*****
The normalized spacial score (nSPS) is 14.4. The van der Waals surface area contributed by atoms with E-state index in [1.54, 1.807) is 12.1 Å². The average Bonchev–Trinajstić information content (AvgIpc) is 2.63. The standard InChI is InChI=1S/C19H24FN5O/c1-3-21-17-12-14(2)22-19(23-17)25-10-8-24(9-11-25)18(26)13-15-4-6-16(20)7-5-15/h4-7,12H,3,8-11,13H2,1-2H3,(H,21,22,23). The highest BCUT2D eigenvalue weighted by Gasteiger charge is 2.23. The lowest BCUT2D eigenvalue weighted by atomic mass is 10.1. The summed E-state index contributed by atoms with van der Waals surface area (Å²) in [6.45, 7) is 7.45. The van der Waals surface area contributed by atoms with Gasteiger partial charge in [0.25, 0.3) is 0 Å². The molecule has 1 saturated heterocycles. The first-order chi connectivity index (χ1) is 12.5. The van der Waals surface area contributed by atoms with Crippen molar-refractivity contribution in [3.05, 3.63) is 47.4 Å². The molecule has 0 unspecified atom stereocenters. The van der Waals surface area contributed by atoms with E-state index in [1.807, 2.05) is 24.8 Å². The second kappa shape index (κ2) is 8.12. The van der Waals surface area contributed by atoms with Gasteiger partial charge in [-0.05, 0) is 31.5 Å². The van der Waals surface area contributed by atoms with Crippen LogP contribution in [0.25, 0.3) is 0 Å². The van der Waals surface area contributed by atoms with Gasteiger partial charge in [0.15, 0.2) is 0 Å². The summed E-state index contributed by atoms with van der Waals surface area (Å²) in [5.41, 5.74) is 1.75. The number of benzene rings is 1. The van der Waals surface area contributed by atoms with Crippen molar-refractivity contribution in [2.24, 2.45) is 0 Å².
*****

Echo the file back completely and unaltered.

The normalized spacial score (nSPS) is 14.4. The van der Waals surface area contributed by atoms with E-state index in [1.54, 1.807) is 12.1 Å². The average Bonchev–Trinajstić information content (AvgIpc) is 2.63. The standard InChI is InChI=1S/C19H24FN5O/c1-3-21-17-12-14(2)22-19(23-17)25-10-8-24(9-11-25)18(26)13-15-4-6-16(20)7-5-15/h4-7,12H,3,8-11,13H2,1-2H3,(H,21,22,23). The highest BCUT2D eigenvalue weighted by Gasteiger charge is 2.23. The lowest BCUT2D eigenvalue weighted by atomic mass is 10.1. The summed E-state index contributed by atoms with van der Waals surface area (Å²) in [6.45, 7) is 7.45. The van der Waals surface area contributed by atoms with Gasteiger partial charge in [0.25, 0.3) is 0 Å². The molecule has 1 saturated heterocycles. The first-order chi connectivity index (χ1) is 12.5. The van der Waals surface area contributed by atoms with Crippen molar-refractivity contribution in [3.05, 3.63) is 47.4 Å². The molecule has 0 unspecified atom stereocenters. The van der Waals surface area contributed by atoms with E-state index in [1.807, 2.05) is 24.8 Å². The second kappa shape index (κ2) is 8.12. The van der Waals surface area contributed by atoms with Gasteiger partial charge in [-0.05, 0) is 31.5 Å². The van der Waals surface area contributed by atoms with Crippen LogP contribution in [0.25, 0.3) is 0 Å². The van der Waals surface area contributed by atoms with Gasteiger partial charge in [0.15, 0.2) is 0 Å². The summed E-state index contributed by atoms with van der Waals surface area (Å²) in [5.41, 5.74) is 1.75. The number of benzene rings is 1. The van der Waals surface area contributed by atoms with Crippen molar-refractivity contribution in [2.24, 2.45) is 0 Å².